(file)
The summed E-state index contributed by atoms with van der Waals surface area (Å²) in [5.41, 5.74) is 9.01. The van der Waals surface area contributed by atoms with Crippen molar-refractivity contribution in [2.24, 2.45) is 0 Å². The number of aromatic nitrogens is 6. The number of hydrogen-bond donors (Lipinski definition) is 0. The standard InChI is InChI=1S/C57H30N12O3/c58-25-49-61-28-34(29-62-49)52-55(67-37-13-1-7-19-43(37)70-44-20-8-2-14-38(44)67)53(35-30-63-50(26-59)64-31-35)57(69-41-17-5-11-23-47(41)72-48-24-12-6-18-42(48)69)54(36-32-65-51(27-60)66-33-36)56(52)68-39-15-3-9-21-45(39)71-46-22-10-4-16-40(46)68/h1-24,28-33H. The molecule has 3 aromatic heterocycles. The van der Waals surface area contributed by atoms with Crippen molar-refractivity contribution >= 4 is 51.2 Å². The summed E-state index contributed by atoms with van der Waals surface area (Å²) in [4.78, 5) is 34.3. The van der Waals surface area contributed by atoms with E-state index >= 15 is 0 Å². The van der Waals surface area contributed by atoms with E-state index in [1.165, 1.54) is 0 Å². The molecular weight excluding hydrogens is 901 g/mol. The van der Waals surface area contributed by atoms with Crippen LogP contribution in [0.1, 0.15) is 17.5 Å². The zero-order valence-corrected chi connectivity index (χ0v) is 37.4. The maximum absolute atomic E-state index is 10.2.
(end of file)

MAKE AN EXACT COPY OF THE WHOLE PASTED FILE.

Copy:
The summed E-state index contributed by atoms with van der Waals surface area (Å²) in [5.41, 5.74) is 9.01. The van der Waals surface area contributed by atoms with Crippen molar-refractivity contribution in [2.24, 2.45) is 0 Å². The number of aromatic nitrogens is 6. The number of hydrogen-bond donors (Lipinski definition) is 0. The standard InChI is InChI=1S/C57H30N12O3/c58-25-49-61-28-34(29-62-49)52-55(67-37-13-1-7-19-43(37)70-44-20-8-2-14-38(44)67)53(35-30-63-50(26-59)64-31-35)57(69-41-17-5-11-23-47(41)72-48-24-12-6-18-42(48)69)54(36-32-65-51(27-60)66-33-36)56(52)68-39-15-3-9-21-45(39)71-46-22-10-4-16-40(46)68/h1-24,28-33H. The molecule has 3 aromatic heterocycles. The van der Waals surface area contributed by atoms with Crippen molar-refractivity contribution >= 4 is 51.2 Å². The summed E-state index contributed by atoms with van der Waals surface area (Å²) in [4.78, 5) is 34.3. The van der Waals surface area contributed by atoms with E-state index >= 15 is 0 Å². The van der Waals surface area contributed by atoms with E-state index in [1.165, 1.54) is 0 Å². The molecular weight excluding hydrogens is 901 g/mol. The van der Waals surface area contributed by atoms with Crippen LogP contribution in [0.1, 0.15) is 17.5 Å². The zero-order valence-corrected chi connectivity index (χ0v) is 37.4. The maximum absolute atomic E-state index is 10.2.